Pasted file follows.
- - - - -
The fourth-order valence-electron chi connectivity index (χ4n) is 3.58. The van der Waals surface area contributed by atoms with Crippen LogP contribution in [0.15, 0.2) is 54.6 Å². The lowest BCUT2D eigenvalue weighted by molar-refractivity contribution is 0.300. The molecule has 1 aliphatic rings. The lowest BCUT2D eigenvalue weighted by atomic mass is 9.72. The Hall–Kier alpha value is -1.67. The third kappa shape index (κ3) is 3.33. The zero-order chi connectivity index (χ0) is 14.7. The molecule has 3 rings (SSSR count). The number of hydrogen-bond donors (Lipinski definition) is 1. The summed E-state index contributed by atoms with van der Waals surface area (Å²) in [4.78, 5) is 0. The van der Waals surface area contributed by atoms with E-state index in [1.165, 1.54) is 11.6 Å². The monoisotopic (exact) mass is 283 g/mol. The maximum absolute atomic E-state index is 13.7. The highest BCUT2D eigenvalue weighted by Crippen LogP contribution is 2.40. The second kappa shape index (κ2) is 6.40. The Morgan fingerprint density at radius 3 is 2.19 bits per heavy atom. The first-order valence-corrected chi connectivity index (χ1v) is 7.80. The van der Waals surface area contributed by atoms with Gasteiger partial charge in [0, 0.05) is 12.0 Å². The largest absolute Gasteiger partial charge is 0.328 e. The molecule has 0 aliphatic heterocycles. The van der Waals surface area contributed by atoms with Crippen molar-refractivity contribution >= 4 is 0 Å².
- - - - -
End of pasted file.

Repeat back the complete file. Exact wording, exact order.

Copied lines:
The fourth-order valence-electron chi connectivity index (χ4n) is 3.58. The van der Waals surface area contributed by atoms with Crippen LogP contribution in [0.15, 0.2) is 54.6 Å². The lowest BCUT2D eigenvalue weighted by molar-refractivity contribution is 0.300. The molecule has 1 aliphatic rings. The lowest BCUT2D eigenvalue weighted by atomic mass is 9.72. The Hall–Kier alpha value is -1.67. The third kappa shape index (κ3) is 3.33. The zero-order chi connectivity index (χ0) is 14.7. The molecule has 3 rings (SSSR count). The number of hydrogen-bond donors (Lipinski definition) is 1. The summed E-state index contributed by atoms with van der Waals surface area (Å²) in [4.78, 5) is 0. The van der Waals surface area contributed by atoms with E-state index in [1.165, 1.54) is 11.6 Å². The monoisotopic (exact) mass is 283 g/mol. The maximum absolute atomic E-state index is 13.7. The highest BCUT2D eigenvalue weighted by Crippen LogP contribution is 2.40. The second kappa shape index (κ2) is 6.40. The Morgan fingerprint density at radius 3 is 2.19 bits per heavy atom. The first-order valence-corrected chi connectivity index (χ1v) is 7.80. The van der Waals surface area contributed by atoms with Gasteiger partial charge in [0, 0.05) is 12.0 Å². The largest absolute Gasteiger partial charge is 0.328 e. The molecule has 0 aliphatic heterocycles. The van der Waals surface area contributed by atoms with Crippen molar-refractivity contribution >= 4 is 0 Å².